Video

Video Astronauts Train Underwater for Deep Space Missions

Manned deep space missions are still a long way off, but space agencies are already testing procedures, equipment and human stamina for operations in extreme environment conditions. Small groups of astronauts take turns in spending days in an underwater lab, off Florida’s southern coast, simulating future missions to some remote world. VOA’s George Putic reports.
Video

Video Special Olympics Show Competitors' Skill, Determination

Special Olympics competitions will wrap up Saturday in Los Angeles, and the closing ceremony for athletes with intellectual disabilities will be held Sunday night. In a week of competition, athletes have shown what they can do through skill and determination. VOA's Mike O'Sullivan reports.
Video

Video Civil Rights Leaders Struggled to Achieve Voting Rights Act

Fifty years ago, lawmakers approved, and U.S. President Lyndon Johnson signed, the Voting Rights Act of 1965. The measure outlawed racial discrimination in voting, giving millions of blacks in many parts of the southern United States federal enforcement of the right to vote. Correspondent Chris Simkins introduces us to some civil rights leaders who were on the front lines in the struggle for voting rights.
Video

Video Shooter’s Grill: Serving Food with a Touch of the Second Amendment

Shooter's Grill, a restaurant in Rifle, Colorado, attracts visitors from all over the world as well as local patrons. The reason? Waitresses openly carry loaded firearms as they serve food, and customers are welcome to carry them, too. VOA's Enming Liu and Lin Yang paid a visit to Shooter's Grill, and heard different opinions about this unique establishment.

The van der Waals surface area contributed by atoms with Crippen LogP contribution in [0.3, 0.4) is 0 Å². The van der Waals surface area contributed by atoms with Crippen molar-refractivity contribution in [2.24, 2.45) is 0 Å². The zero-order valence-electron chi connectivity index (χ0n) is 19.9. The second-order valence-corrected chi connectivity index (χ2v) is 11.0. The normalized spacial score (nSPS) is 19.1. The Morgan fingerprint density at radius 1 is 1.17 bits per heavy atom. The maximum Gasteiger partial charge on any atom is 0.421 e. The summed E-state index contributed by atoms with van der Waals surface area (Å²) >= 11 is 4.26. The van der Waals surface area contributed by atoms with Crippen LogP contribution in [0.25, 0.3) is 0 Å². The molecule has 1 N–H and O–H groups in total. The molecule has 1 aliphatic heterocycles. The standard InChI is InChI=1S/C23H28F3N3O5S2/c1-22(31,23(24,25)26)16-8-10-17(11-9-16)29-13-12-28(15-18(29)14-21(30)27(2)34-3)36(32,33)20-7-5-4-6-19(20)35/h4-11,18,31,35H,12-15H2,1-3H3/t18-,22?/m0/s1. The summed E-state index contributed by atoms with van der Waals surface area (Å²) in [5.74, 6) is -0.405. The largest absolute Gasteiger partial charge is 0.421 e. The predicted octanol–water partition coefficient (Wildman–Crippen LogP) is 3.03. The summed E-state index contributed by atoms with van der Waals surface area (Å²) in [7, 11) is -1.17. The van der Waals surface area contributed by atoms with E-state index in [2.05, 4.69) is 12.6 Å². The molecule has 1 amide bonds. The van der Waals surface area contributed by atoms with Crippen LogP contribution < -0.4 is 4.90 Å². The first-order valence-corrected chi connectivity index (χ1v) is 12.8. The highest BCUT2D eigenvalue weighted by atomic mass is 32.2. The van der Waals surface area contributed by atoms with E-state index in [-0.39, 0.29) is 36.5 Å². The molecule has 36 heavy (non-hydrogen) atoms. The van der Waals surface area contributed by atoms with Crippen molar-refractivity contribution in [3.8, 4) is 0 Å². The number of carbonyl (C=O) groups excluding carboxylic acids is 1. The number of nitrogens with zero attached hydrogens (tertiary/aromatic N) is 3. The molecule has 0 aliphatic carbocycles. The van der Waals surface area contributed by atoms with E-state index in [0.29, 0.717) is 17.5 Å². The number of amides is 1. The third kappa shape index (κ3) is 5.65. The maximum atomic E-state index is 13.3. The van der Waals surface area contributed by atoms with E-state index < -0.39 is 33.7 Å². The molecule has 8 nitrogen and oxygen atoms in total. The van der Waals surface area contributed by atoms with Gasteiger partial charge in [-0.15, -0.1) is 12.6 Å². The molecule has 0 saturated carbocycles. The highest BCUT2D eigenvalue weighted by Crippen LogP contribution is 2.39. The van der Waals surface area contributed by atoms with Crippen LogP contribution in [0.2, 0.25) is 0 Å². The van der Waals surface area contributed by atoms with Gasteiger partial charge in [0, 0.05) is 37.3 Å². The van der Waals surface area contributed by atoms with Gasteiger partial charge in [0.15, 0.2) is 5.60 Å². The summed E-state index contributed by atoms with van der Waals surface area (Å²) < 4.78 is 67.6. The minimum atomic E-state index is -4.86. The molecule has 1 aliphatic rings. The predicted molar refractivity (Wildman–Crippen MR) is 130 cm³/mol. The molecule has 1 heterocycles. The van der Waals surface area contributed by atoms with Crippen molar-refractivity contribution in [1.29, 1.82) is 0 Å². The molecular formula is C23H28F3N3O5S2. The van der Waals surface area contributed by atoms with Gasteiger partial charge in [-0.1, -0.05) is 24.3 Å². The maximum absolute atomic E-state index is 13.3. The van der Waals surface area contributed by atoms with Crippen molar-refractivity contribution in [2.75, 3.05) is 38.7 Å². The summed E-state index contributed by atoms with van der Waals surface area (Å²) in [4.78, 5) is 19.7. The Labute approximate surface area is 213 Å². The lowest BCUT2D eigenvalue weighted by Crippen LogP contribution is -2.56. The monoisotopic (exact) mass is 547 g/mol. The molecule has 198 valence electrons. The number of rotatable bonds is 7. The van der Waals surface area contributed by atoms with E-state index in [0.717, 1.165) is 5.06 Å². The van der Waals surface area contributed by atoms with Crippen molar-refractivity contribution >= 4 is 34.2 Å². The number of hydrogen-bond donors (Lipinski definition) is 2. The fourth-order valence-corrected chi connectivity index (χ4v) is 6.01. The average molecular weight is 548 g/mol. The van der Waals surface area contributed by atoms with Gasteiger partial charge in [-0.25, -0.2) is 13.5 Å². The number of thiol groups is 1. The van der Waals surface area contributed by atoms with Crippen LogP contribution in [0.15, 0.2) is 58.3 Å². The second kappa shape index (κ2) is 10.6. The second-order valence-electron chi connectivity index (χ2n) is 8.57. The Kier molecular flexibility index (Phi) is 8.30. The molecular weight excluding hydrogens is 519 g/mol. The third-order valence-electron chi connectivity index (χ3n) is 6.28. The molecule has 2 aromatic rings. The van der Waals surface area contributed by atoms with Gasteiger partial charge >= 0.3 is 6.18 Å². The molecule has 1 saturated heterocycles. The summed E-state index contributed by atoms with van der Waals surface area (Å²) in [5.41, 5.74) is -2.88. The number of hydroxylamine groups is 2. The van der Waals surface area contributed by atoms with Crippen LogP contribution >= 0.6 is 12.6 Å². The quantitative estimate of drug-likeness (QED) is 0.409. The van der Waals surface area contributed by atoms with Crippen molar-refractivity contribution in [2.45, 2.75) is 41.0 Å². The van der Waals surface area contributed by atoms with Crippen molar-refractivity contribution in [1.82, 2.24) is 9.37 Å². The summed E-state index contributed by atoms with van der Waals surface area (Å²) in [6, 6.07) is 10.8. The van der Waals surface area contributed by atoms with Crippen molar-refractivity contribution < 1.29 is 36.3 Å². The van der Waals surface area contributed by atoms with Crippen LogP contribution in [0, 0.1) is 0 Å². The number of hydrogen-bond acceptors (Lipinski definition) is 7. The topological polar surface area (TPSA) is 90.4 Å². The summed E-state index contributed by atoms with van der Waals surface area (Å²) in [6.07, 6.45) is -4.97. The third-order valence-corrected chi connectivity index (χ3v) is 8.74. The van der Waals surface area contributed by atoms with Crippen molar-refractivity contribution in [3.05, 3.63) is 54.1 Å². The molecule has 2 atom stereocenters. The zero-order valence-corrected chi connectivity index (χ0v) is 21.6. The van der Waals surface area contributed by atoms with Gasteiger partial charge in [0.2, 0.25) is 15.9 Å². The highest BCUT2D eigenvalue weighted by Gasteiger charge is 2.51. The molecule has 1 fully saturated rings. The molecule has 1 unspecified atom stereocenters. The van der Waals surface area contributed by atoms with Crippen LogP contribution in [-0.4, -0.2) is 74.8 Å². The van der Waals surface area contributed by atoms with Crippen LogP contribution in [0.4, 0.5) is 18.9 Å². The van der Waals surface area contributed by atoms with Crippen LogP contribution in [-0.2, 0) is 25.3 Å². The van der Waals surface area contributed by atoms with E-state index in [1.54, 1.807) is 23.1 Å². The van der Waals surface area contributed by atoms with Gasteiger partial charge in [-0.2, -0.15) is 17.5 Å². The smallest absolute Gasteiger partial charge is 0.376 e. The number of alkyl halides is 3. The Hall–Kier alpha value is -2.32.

Video

Video Despite Controversy, Business Owner Continues Sale of Confederate Flags

At Cooter’s, a store in rural Sperryville, Virginia, about 120 kilometers west of Washington, D.C., Confederate flags are flying off the shelves. The red, white and blue battle flag, with 13 white stars representing the Confederate states, was carried by southern forces during the U.S. Civil War in the 1860s. The South had seceded from the Union over several key issues of disagreement, including slavery. VOA’s Deborah Block has the story.
Video

Video Booming London Property a ‘Haven for Dirty Money’

Billions of dollars of so-called ‘dirty money’ from the proceeds of crime - especially from Russia - are being laundered through the London property market, according to anti-corruption activists. As Henry Ridgwell reports from the British capital, the government has pledged to crack down on the practice.
Video

Video Hometown of Boy Scouts of America Founder Reacts to Gay Leader Decision

Ottawa, Illinois, is the hometown of W.D. Boyce, who founded the Boy Scouts of America in 1910. In Ottawa, where Scouting remains an important part of the legacy of the community, the end of the organization's ban on openly gay adult leaders was seen as inevitable. VOA's Kane Farabaugh reports.

VOA Blogs